Pro-Life Groups Say President Bush’s Record Strong, Deserves Re-Election
by Maria Gallagher
LifeNews.com Staff Writer
January 29, 2004
Washington, DC (LifeNews.com) — While the Democratic presidential candidates compete to gain the title of "most pro-abortion," pro-life groups say President Bush has built a solid record on life issues and deserves to be re-elected to another four years.
A number of pro-life leaders believe that voters are largely unaware of the Presidential record on life issues. In fact, some argue that, in terms of his accomplishments, George W. Bush may be the most pro-life president of the post-Roe era.
"President Bush has stood firm in his commitment to America’s families — including mothers and their unborn children," said Mary Beliveau, director of the Pennsylvania Pro-Life Federation political action committee. Pennsylvania is considered to be a key battleground state in this year’s Presidential election.
"He has advanced the culture of life more than any other president in this century. It is critical that he is re-elected so that thousands of mothers and their unborn children will have a hope and a future," Beliveau told LifeNews.com.
Pro-life leaders around the nation note that the stakes are quite high for the 2004 Presidential election. The Democratic frontrunner, Senator John Kerry, is unabashedly pro-abortion — as are all the other Democrats running for President.
The President alone has the power to nominate justices to the U.S. Supreme Court. Democratic Presidential candidates have said that they would not appoint justices who did not agree with Roe v. Wade, the U.S. Supreme Court decision which legalized abortion in 1973.
Therefore, President Bush is the only candidate who would nominate justices
who would be open to overturning Roe. Bush already has a record of appointing several strongly pro-life nominees to federal appeals courts, though abortion advocates in the Senate have used filibusters to block those nominations.
According to Michael Schwartz of Concerned Women for America, good judicial
nominations are one reason for re-electing Bush.
And there are other reasons, according to Schwartz. Schwartz says that Bush
has provided "outstanding pro-life leadership at the United Nations."
The Bush Administration’s representatives to the United Nations and UN meetings have consistently fought efforts to establish an international "right" to abortion.
Schwartz also credits the President for providing "great support for abstinence education" and says the President is "holding the line on cloning and (to a lesser extent) embryo-destructive experimentation."
Organizations such as National Right to Life also tout President Bush’s pro-life legislative accomplishments, including signing the ban on partial-birth abortion and the Born Alive Infants Protection Act, which protects infants who survive botched abortions.
The President also helped to win U.S. House approval of pro-life measures including the Unborn Victims of Violence Act, the Child Custody Protection Act, and the Abortion Non-Discrimination Act.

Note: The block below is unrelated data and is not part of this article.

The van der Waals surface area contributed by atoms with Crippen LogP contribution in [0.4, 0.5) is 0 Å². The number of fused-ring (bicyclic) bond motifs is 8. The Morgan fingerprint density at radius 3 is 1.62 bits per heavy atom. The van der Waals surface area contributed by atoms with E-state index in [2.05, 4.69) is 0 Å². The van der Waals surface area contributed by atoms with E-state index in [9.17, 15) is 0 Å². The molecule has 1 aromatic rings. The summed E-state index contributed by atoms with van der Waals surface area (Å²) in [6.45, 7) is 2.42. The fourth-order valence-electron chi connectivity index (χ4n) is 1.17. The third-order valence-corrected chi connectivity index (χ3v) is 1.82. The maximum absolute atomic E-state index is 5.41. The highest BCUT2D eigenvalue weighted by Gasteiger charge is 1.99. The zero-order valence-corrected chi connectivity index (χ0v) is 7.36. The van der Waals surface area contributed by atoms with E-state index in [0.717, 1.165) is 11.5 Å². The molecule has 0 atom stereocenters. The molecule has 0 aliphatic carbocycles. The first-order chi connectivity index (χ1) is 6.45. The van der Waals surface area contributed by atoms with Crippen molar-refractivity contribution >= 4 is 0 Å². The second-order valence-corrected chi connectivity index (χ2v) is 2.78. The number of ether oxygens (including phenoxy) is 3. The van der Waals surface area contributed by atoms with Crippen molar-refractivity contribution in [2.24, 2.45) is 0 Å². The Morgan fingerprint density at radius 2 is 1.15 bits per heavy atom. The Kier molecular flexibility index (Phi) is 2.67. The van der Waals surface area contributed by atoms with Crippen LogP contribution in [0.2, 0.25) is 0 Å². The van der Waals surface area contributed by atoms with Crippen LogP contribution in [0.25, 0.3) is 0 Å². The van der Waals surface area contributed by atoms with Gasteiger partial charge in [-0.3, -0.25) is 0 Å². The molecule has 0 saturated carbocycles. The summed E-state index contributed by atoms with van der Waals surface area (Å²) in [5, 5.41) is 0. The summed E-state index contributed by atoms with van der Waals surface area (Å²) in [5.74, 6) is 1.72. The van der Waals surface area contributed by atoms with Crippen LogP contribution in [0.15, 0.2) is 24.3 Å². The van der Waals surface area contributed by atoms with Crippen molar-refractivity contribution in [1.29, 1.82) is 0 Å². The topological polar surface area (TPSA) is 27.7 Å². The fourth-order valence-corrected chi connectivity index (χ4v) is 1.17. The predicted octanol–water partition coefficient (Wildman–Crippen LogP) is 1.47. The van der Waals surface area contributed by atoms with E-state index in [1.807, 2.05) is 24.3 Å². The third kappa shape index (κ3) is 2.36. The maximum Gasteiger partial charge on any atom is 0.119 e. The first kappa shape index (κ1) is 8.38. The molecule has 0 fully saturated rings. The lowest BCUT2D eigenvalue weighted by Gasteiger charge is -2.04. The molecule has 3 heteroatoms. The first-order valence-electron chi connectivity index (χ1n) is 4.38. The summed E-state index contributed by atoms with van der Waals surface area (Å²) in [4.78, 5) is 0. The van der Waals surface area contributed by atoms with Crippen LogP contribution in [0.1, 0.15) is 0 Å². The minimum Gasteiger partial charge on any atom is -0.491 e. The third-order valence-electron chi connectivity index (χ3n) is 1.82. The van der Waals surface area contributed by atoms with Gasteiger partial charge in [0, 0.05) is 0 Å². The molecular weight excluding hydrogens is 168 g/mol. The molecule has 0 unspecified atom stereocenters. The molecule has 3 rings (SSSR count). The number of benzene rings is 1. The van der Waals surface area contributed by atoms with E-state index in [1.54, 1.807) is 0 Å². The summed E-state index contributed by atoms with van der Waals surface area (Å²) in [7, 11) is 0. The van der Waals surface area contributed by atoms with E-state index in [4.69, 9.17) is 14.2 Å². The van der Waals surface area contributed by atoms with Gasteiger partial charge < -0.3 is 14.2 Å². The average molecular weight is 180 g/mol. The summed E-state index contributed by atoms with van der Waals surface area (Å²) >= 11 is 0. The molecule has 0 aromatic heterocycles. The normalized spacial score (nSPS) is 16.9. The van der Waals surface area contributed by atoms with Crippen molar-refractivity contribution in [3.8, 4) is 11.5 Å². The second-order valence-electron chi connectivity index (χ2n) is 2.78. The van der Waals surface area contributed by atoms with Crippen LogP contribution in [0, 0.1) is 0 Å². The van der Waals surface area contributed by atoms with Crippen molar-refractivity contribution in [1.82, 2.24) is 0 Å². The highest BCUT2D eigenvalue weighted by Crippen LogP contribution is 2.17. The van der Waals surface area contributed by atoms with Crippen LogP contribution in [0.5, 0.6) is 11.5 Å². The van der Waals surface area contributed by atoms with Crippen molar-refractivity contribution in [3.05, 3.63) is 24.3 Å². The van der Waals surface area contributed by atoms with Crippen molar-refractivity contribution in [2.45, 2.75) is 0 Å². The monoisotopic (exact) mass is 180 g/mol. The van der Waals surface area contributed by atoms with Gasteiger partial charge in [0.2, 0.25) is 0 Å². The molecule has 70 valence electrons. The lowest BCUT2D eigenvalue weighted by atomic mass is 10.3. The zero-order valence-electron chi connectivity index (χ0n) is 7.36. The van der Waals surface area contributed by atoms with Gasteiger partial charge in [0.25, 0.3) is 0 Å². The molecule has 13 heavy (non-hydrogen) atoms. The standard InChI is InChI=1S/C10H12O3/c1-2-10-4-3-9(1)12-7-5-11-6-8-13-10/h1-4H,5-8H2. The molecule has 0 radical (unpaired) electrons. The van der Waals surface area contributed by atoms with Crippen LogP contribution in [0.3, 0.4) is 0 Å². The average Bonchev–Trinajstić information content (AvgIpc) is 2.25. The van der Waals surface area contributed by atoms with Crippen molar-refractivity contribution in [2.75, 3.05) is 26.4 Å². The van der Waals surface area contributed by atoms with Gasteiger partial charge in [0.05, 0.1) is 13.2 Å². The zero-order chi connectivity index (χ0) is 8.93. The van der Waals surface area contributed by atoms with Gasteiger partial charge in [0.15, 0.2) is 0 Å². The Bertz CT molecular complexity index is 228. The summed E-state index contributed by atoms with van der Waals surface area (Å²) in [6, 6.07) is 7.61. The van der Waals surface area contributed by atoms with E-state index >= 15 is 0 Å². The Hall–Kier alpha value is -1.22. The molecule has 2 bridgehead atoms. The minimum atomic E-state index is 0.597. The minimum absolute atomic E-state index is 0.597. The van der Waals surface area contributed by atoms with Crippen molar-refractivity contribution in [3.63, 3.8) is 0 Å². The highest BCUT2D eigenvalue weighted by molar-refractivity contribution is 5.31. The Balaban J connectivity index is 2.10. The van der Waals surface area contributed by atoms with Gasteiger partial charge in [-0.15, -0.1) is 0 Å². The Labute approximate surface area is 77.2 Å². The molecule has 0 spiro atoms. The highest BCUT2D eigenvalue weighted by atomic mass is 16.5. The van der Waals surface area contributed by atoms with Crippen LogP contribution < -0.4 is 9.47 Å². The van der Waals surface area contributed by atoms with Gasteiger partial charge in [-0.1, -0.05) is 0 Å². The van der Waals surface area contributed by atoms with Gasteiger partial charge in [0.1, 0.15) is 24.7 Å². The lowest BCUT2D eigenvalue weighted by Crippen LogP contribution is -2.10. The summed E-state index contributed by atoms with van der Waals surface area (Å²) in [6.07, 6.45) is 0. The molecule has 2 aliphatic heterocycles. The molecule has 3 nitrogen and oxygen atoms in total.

In addition to backing a U.S. ban on human cloning, President Bush blocked the use of federal tax dollars for research that required the destruction of human embryos for scientific experimentation.
During his first days in office, Bush reinstated the Mexico City policy, which blocked federal tax funds from going to organizations that perform and promote abortion overseas.
Voters may also not know that the Bush Administration has proposed rule changes to allow states to make mothers and their unborn children eligible for prenatal coverage under the federal-state health insurance program for the poor.
The Bush Administration also ruled that federally controlled substances cannot be used to assist suicides. And when the decision was overturned in federal district court, his administration appealed the case.
The President also showed his support for the pro-life cause by proclaiming January 19 as National Sanctity of Human Life Day. In his proclamation, the President said, "Every child is a priority and a blessing, and I believe that all should be welcomed in life and protected by law."
Schwartz says that the President has "some key pro-life personnel in his Administration," but adds, "this area needs improvement."
Of course, no President is immune to criticism–even among those who support
Schwartz, for instance, notes that the National Cancer Institute has denied an established link between abortion and breast cancer. Also, the Food and Drug Administration has not yet revoked the approval of RU-486 and is considering a plan to put the so-called "morning after" pill on supermarket shelves.
Overall, however, pro-life advocates strongly support Bush’s re-election and say any of his potential Democratic opponents would take the nation back to the pro-abortion days of Bill Clinton.
"[G]iven the lock the abortion lobby has on the Democratic Party, any Democratic President would be aggressively pro-abortion," Schwartz says. "The main reason to re-elect President Bush is to keep his opponent (whoever that is) out of the Presidency."
Meanwhile, Focus on the Family has been praising President Bush for his words of support during the recent March for Life in Washington, D.C.
In an address delivered by phone, the President said he appreciated the marchers’ "devotion to such a noble cause."
He added, "Every person, however frail or vulnerable, is a blessing. Each of us has a special dignity, a place and purpose in this world. And in the Declaration of Independence, our founders stated this self-evident truth: The right to life does not come from government. It comes from the Creator of life."
David Stevens, MD, director of the Christian Medical Association, concludes, "We should thank God that we have a President who is willing to protect human life at all of its stages and to stand up in the face of intense criticism from the media and major abortion providers."